Growing linseed in winter is an alternative strategy that allows increased diversification of cropping systems in temperate regions. A field experiment was conducted in Kyoto, Japan, during the 2013/2014 and 2014/2015 seasons to study the growth and yield potential of linseed variety Lirina sown in autumn (mid-October, late-October, and early-November) as well as in spring (mid-March and late-March). Autumn-sown linseed plants came into flowering in April and into ripening in the middle of June. Although the seed yield, 310–420 g m–2 in the 2013/2014 season and 270–350 g m–2 in the 2014/2015 season, did not vary with sowing date, late sowing resulted in a decreased number of capsules per inflorescence branch and increased one seed weight. Seed yield of autumn-sown linseed was the same as or slightly higher than that of spring-sown linseed. Autumn-sown linseed had a larger aboveground biomass and, consequently, lower harvest index (24–32%) than spring-sown linseed (31–40%). Autumn-sown linseed plants had more basal branches and produced larger seeds (5.9–6.5 mg per seed) than spring-sown plants (5.3–6.0 mg per seed). Linseed is considered to be a promising autumn-sown crop to diversify cropping systems in warm regions in Japan.
In recent years, cv. “Akimiyabi” which has superior lodging resistance has been released as a medium maturing variety in the Tohoku Region. This study was conducted in Akita and Iwate Prefecture in the Tohoku Region. Akimiyabi was grown singly at a fixed planting density of 26.9 plants/m2 with interrow spaces of 24, 36, and 48, and interhill spaces of 15.6, 10.4, and 7.8 cm, respectively. The relative solar radiation on the ground surface was higher in the 48-cm interrow spacing plot than in the other interrow spacing plots. Shading was severer in the interhill space than in the interrow space. The 48-cm row spacing tended to decrease the number of branches during the flowering period, decreasing LAI. In contrast, the 24-cm row spacing increased the number of nodes on the main stem. Furthermore, the 24-cm and 36-cm row spacing plot showed a larger dry matter production and a larger number of ripening pods; accompanied with significantly higher yield. The seed protein content, inspection grade and seed size were not influenced by planting pattern, and the yield was closely correlated with the ripening pod number, 100-grain weight, and dry matter production. Our results suggest that when Akimiyabi is subjected to late-sowing narrow-row dense cultivation, adjusting the interhall space keeping the row space in the range of 24 cm to 36 cm is preferable to obtain a large growth volume, large pod number, and stable high yield.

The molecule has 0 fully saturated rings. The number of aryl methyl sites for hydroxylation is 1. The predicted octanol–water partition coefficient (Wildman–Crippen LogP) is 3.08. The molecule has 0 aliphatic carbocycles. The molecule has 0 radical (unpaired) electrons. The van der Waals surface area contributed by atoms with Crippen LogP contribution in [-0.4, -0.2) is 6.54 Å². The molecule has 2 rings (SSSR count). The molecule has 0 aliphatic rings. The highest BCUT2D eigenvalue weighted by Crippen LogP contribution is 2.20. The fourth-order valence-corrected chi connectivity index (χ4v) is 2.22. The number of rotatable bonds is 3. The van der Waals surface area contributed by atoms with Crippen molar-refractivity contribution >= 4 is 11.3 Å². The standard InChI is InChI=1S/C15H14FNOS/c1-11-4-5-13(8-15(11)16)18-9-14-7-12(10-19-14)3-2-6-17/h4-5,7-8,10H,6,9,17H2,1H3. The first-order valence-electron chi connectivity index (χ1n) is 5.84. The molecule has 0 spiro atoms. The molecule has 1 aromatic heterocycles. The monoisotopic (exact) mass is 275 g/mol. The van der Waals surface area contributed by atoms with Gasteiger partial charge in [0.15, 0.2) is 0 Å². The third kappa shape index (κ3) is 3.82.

Water absorption of flour is one of the most important characteristics for bread making. The farinograph is the most common instrument used for measuring water absorption, but it consumes a large amount of sample. This paper describes the availability of the micro-doughLAB, which is able to measure water absorption with 4 g of flour. In order to compare the water absorption measured using the farinograph with those of the micro-doughLAB, we used flour milled using a Buehler laboratory mill. The water absorption measured using the two instruments showed good agreement indicating that the micro-doughLAB can be used in place of the farinograph. Furthermore, measurement using the micro-doughLAB with an auto-drip system, which allows the addition of water to a sample during the test, reduced the measurement time and amount of sample required for a test. In addition to water absorption, ‘stability’ and ‘softening’ values measured using the micro-doughLAB also well correlated with those measured using the farinograph. The water absorption of flour milled with a Brabender Quadrumat Junior was also measured using the micro-doughLAB. There was a high correlation in water absorption between the flour obtained with the Buehler laboratory mill and that obtained with the Brabender laboratory mill, suggesting that the flour from a Brabender laboratory mill is useful for measurement of water absorption. The results from this survey indicate that, like the farinograph, the micro-doughLAB could provide dough property data for small-scale analysis.